This course will provide the following competencies to managers of ship machinery systems: Knowledge of corrective actions to be taken in problem solving and recognition of signs and symptoms of deteriorating function of ship’s machinery. Knowledge of the safe and efficient operation of ship’s machinery, including a review of safe watch keeping practices as covered in PPS1. All scenarios used in training would be as realistic as possible. Ship management practices that enable: (1) Efficient monitoring and optimizing of plant performance (2) Rapid identification and correction of machinery malfunctions (3) Good communication and response in emergency situations, and (4) Optimizing the plant when there is variance in the external operating conditions of the vessel. Upon successful completion of this course, the student will receive a Transport Canada training certificate, which is a prerequisite for obtaining the following certificates of competency or endorsement: (1) First-Class Engineer, Steamship or Motor Ship (2) Second-Class Engineer, Steamship or Motor Ship (3) Maintenance Supervisor, MOU/Surface (4) Chief Engineer Endorsement, Steamship or Motor Ship.
Entry to this course is open to individuals who have the following - A student must have obtained a certificate of competency at a minimum level of a 4th Class Engineer STCW endorsed. While holding at the minimum a certificate of competency at the 4th Class Engineer level, a student must have completed a minimum of 6 months of sea service, as engineer in charge of an engineering watch or in charge of the machinery, on board a vessel of at least 750 KW. Students enrolled in the course are required to produce an ACES Report from Transport Canada confirming course entry prerequisites on Day 1 of the course, and show the ACES Report to the course instructor. Students who DO NOT have an ACES Report will not be allowed to continue in the course and must withdraw.
Students enrolled in the course are required to produce an ACES Report from Transport Canada confirming course entry prerequisites on Day 1 of the course, and show the ACES Report to the course instructor. Students who DO NOT have an ACES Report will not be allowed to continue in the course and must withdraw. An assessment fee of $120 is included in the tuition fee. For further information refer to the course outline. Student manual will be provided in class. The Transport Canada assessment will be conducted on the last two days of the course i.e. on day 16 and 17. All candidates requesting PPS Exams should complete and pay for a Transport Canada EXN 3 (Application to be Examined) at least two weeks priot to the examination date. Contact Transport Canada 400 - 800 Burrard Street, Vancouver, office contact number is 111-666-0834.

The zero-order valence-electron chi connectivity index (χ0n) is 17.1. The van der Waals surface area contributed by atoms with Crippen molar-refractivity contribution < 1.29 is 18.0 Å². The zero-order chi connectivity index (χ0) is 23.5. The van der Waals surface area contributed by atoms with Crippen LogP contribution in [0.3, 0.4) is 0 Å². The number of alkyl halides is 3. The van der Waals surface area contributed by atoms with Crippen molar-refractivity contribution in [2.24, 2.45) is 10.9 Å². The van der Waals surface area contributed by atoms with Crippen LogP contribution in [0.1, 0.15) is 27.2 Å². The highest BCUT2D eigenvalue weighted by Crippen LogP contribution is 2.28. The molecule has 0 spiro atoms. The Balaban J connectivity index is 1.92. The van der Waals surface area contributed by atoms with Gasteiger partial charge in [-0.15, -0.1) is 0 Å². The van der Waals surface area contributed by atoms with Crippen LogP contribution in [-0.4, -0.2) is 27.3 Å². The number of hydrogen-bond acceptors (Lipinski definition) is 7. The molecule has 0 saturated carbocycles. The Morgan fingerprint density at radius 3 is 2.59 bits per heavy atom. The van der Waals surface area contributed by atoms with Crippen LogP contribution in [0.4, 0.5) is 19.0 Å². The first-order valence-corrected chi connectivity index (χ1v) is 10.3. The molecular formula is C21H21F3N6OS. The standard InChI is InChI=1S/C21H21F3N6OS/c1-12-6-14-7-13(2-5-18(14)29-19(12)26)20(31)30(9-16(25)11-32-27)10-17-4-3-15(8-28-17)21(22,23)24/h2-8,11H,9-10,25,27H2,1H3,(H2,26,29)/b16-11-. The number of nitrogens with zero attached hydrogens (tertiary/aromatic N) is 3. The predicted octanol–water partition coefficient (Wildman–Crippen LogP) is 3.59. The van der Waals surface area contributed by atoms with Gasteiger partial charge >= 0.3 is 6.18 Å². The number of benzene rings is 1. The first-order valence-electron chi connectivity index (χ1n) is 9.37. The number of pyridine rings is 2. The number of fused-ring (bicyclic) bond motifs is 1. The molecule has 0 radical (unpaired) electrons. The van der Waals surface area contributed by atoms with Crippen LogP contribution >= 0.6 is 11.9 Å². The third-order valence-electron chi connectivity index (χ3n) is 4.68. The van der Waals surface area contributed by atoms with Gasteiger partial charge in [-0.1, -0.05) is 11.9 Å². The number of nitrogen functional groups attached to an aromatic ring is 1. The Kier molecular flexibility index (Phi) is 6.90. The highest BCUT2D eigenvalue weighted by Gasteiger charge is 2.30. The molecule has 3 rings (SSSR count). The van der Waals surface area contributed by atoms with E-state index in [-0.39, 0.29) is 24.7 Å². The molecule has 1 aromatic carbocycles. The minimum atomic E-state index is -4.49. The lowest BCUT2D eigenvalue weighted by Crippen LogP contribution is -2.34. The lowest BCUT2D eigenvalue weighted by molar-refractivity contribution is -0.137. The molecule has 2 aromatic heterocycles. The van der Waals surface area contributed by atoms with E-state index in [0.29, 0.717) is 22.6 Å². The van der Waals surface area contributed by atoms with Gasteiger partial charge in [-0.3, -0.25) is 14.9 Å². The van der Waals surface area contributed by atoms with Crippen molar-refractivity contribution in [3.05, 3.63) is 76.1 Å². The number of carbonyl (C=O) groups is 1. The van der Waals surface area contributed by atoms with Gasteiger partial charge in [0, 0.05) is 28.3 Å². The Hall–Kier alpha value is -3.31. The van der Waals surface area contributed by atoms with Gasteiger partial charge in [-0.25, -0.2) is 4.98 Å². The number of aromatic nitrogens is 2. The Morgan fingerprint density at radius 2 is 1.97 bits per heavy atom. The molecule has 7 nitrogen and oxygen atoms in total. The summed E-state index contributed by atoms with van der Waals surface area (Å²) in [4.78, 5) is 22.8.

This course offering is full. Please check back next term or subscribe to receive email updates.
At the end of this course, the student will be able to:
Demonstrate management and organization of a power plant as implemented on board a vessel — the scenario may include various vessel operations such as: the vessel alongside under cargo operation, the vessel is arriving in Port and berthing, leaving the dock, or at sea.
Demonstrate good marine engineering practices by careful monitoring and operation of the vessels’ machinery. Detect and identify cause of machinery malfunctions and take necessary preventive action to avoid machinery breakdown.
Demonstrate safe and clear communication with Bridge in the event of engine malfunction requiring reduction in speed, or change in available electric power.
Manage the start-up of all main and auxiliary machinery and manage plant during cargo discharge operations.
Operate main propulsion unit in "Bridge", "Local", and "Emergency" control positions and respond to "Emergency Run", "Shut Down", and "Slow Down" of main engine.
Develop plans to deal with emergency and pollution control procedures, and ensure appropriate entries are made in the Oil Record Book.
Obtain cylinder pV diagrams for a specified power setting, then calculate engine power, mechanical efficiency, and specific fuel consumption.
Use temperature and flow data from heat exchangers to calculate a heat balance.
Record the effect of different fuels, and hull fouling on engine performance and fuel economy.
State the effect of fouling in air coolers, scavenge ports, and turbochargers on engine performance.
Measure the effects of the weather, propeller size, and water depth on plant efficiency.
Apply conditions of operation on main engine and auxiliaries when the vessel is navigating in ice.
Use leadership and managerial skills to ensure safe and effective maintenance and repair procedures.
Write a report outlining two (2) different problems encountered in practice, and describe how the situations were managed and repairs carried out; submit recommendations including costs, personnel change, etc., to the ship owners.
Effective as of Winter 2013
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